We parents, usually reasonable, considerate people, now eyed each other up like boxers waiting in our corners. In any other situation we would have helped those pushing young children in strollers off trains or up stairways, but not now. It was every family for themselves. Once the carriage doors slid open, the race to the ticket booth was on. This wasn’t about the children any more!
From the train station, the towers and flags of Disneyland are immediately visible, but not immediately obtainable. To reach the entrance gates, the valiant must ascend numerous ramps, dodge countless fountains and press on past the vending carts selling plush puppets, hats, candy, glittering princess dresses and plastic pirate swords; false memories for sale. The children all pointed and begged with hopeful eyes. Parents pressed on, walking at an unnatural, frenzied pace, hoping to avoid the consumer quicksand which lined the straight and narrow path. With one misstep, a family could sink here, heavy laden by figurines, mugs, backpacks and random trinkets. The price of admission is not for the faint of heart, able to be quickly spent on t-shirts and whirly-glitter pens.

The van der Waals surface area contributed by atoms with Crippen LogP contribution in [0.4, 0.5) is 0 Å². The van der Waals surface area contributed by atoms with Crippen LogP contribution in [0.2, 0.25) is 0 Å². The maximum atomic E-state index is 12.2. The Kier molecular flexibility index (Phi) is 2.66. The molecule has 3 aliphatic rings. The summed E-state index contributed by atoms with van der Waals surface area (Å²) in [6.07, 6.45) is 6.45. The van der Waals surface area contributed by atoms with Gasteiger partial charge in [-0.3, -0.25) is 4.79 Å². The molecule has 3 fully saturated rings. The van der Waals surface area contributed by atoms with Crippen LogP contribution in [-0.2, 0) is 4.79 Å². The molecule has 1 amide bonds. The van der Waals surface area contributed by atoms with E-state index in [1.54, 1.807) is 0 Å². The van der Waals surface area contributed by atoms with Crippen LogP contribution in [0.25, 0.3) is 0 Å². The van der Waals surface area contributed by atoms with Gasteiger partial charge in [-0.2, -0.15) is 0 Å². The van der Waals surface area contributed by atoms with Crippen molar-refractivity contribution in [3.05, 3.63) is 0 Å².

Once successfully past the snares of merchandising, we prepared ourselves for the last test of long suffering. Those not focused on the prize, searching for a bypass or the shortest line, wandered about as lost sheep, standing here, darting there. They seemed panicked. In the dark cavern underneath the Disneyland hotel, where one passes through a dark tunnel into the light of the open park, there was commotion and fear. Grown-ups began rushing about quickly, pulling their children behind them. They looked fearful as they rushed about, as if they were desperately searching for cover from unheard gunshots. The children were frightened and began to cry.
A thoughtless man, standing on a stool, just visible above the heads of the pressing crowd began shouting and waving,
“Disneyland is closed today! Go home! You have come for nothing!”
Confusion and chaos followed as if the pearly gates to heaven had been closed and bolted. Panic among some of the faithful broke out. Worried, but undeterred, we pushed on.
The deeper we pushed into the tunnel, avoiding those fleeing the mayhem, the louder and more pressed the crowd became, chanting and bobbing up and down. Gone were the children in strollers and smiling, young parents. We were surrounded now by olive skinned, dark haired men from Northern Africa, dressed in gray overalls with their names embroidered on bright colored patches; Ali, Mohammed, Fikret. The commotion became unnerving.